SMALL TOWN ROMANCE INDIE http://www.smalltownromance.com.au/


“Made my mark, I was low on fuel/ when the sound of your voice came crashing through/ sadness sorrow but no surprise/ I said the key's on the shelf, let yourself inside/ dusting for prints after the avalanche/ all that rage, well it made no sense/ humble beginnings laid bare to see/ my dreams are still sinking below me.” - Timber & Stone - Flora Smith-Jim Arneman.

When Jim Arneman expanded on characters he and Small Town Romance song-writing-duet partner Flora Smith created in their video for recent single Timber & Stone he had plenty of experience to draw upon.

Arneman directed film clips for Victorian peers Raised by Eagles , Tracy McNeil & The Good Life, Sean McMahon and The Moonmen and Ayleen O'Hanlon.

He headed north to high country football fields and Winton speedway to flesh out the cinematic scenery for Raised By Eagles and Tracy McNeil.

But this time Arneman drove west on Highway 1 to the Colac timber and dairy belt and then south to Airey's Inlet on the Great Ocean Road to illustrate the journey of the song's characters.

"It's a very atmospheric song, so we wanted to embrace that with the video, strike a melancholy tone but at the same time undermine it,” Arneman revealed.

“I've directed narrative style videos with characters before and they have a tendency to come off as pretty earnest. This time I was keen to try some different tactics to get the audience invested in the two main characters, make them as three dimensional as possible in four minutes. We wanted to be playful, put that gritty rural Australian drama aesthetic up against some more tongue-in-cheek stuff, do away with the moral compass and throw the audience off balance.

“We came up with the idea of doing a rural melodrama - a dramatised clip with two main characters who you see at their best and their worst during the course of the video. We had our friend theatre maker Aaron Orzech come on board to play the main drifter character and then he helped us cast Anna McIldowie opposite him. The two were old friends so it really helped create a sense of intimacy in the dance sequences.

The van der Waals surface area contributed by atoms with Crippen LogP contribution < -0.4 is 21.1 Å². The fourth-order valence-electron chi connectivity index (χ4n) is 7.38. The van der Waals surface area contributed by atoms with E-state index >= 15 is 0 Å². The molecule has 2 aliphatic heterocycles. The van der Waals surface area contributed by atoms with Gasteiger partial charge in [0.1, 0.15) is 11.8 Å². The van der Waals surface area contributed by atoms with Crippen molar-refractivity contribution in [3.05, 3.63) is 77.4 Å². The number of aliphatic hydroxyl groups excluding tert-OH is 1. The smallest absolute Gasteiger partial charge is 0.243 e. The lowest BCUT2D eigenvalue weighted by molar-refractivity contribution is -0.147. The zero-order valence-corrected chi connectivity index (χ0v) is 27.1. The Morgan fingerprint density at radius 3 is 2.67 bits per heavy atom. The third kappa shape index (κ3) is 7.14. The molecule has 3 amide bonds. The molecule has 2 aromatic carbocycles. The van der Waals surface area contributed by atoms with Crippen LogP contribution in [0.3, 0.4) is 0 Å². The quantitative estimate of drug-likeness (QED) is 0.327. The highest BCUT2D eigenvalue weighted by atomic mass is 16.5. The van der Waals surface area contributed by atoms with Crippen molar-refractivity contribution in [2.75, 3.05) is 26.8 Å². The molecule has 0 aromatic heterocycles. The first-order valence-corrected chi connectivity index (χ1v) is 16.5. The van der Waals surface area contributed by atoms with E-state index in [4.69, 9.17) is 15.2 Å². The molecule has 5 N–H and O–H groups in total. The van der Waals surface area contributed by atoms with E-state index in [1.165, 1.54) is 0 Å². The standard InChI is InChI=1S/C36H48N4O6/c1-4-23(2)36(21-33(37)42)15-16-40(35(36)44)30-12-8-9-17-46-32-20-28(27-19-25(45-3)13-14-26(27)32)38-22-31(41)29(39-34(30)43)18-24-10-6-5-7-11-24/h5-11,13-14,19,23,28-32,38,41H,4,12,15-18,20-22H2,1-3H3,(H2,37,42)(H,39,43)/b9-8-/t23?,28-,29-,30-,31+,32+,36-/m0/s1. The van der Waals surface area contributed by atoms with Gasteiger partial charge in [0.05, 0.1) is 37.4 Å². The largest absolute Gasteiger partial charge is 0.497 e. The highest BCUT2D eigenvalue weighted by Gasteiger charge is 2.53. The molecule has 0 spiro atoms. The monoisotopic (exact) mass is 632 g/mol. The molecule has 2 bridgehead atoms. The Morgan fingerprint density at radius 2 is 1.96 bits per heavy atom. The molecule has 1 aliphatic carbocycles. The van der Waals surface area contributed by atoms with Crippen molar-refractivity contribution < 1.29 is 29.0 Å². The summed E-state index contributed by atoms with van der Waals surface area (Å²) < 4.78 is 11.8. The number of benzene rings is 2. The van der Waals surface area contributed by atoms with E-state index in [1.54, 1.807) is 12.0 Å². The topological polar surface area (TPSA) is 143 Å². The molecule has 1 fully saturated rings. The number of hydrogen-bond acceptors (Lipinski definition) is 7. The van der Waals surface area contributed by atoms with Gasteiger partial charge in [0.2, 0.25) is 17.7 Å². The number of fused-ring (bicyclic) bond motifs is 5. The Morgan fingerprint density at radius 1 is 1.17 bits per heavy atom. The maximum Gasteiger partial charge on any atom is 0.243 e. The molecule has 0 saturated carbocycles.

“Stuart Mannion our cinematographer insisted that Flora and I be in the video so we came up with these peripheral supporting characters we could play. I was a country mechanic with a heart of gold who gets fucked over, and Flora plays a vapid small town real estate agent who is perpetually stuck in front of the mirror doing her make-up. The significance of our roles lie somewhere between Greek Chorus and extras in Neighbours. "

Mannion was a good choice - his capture of a cameo by a fast moving kangaroo fleeing the heavily timbered road from Colac to Airey's Inlet was active animation.

“One thing we like to do in our live shows is to re-imagine country songs as duets that previously weren't,” Jim says of the band formed in 2014.

“Flora and I love trading verses and having different characters perspectives within a song. When it came to writing one of our own it came together quickly and the band as really cooking on this cut.

“The lyric hints at something having happened in the past between these two characters, and although you're never really quite sure what is was, it was clearly significant. We wanted to leave a bit to the imagination and allow a lot of space for the instrumentation and atmosphere of the song to do paint the picture. We are really pumped that we ended up with pedal steel and telecaster guitar on this one - look out Steely Dan.”


“I've got an old letter water marked/ was promptly delivered/ backdated and faded and I haven't read it/ favoured her mother/ said a ghost lived in her hall/ boarding school blues played their part/ all too easy playing open misere/ I was one in an old line of others.” - Old Letter - Jim Arneman.

Arneman has good reason to reference waltzes, watermarks and wilting wallflowers that are energised by nostalgic nurturing in his tune Old Letter.

Jim's mother Anne Kirkpatrick and her brother David's embryonic education was by correspondence as they toured our bush and outback as roads scholars with his grandparents - the late Slim Dusty and prolific song-writing spouse Joy McKean.

Arneman may have drawn on his singer mother Anne's secondary education boarding school blues at Sale as a catalyst to fuel some of his imagery.

“The lyric in this is a little more acerbic than the rest of the record, so we brought a meaner sound to match,” Arneman added.

“The lyric itself is a gender reversal on that classic outlaw sentiment about having to be a free living man who needs to move on and the lady just has to accept it. This time the bloke is left behind and has become pretty bitter about it.”

He credits Jamie Argent-Jones outlaw guitar tone and Daniel Brates half time ride cymbal for driving the message home.

Smith's exposure to Tex-Mex music while living in Texas music capital Austin gives the album an extra dimension with her dexterity on button accordion on tunes diverse as Half Way Up The Hume and Rookie .

She was raised in a household filled with Irish folk music and graduated to opera before Texas travels reinforced her love of classic country.

It's no surprise third generation highway hugger Jim reaches back to family tradition to enrich Halfway Up The Hume.

“Long distance driving is something I've done plenty of because my family travels so much,” Arneman explained.

“This song started exactly where the title suggests, in a truck-stop at Tarcutta halfway up the Hume Highway before they bypassed it a couple of years back.”

But equally importantly he credits his travelling companion with expanding the delivery.

“We worked together on the lyric and the melody from my initial scribblings and Flora shaped some stream of consciousness stuff into something that rises and falls like a song,” says Arneman.

It's a sibling song of sorts of first single Rambler, also inspired by the long winding road that was home to Arneman ancestry.

“I hitched some rides through Western Queensland and the Northern Territory on the way to Darwin a couple of years back,” Jim explained.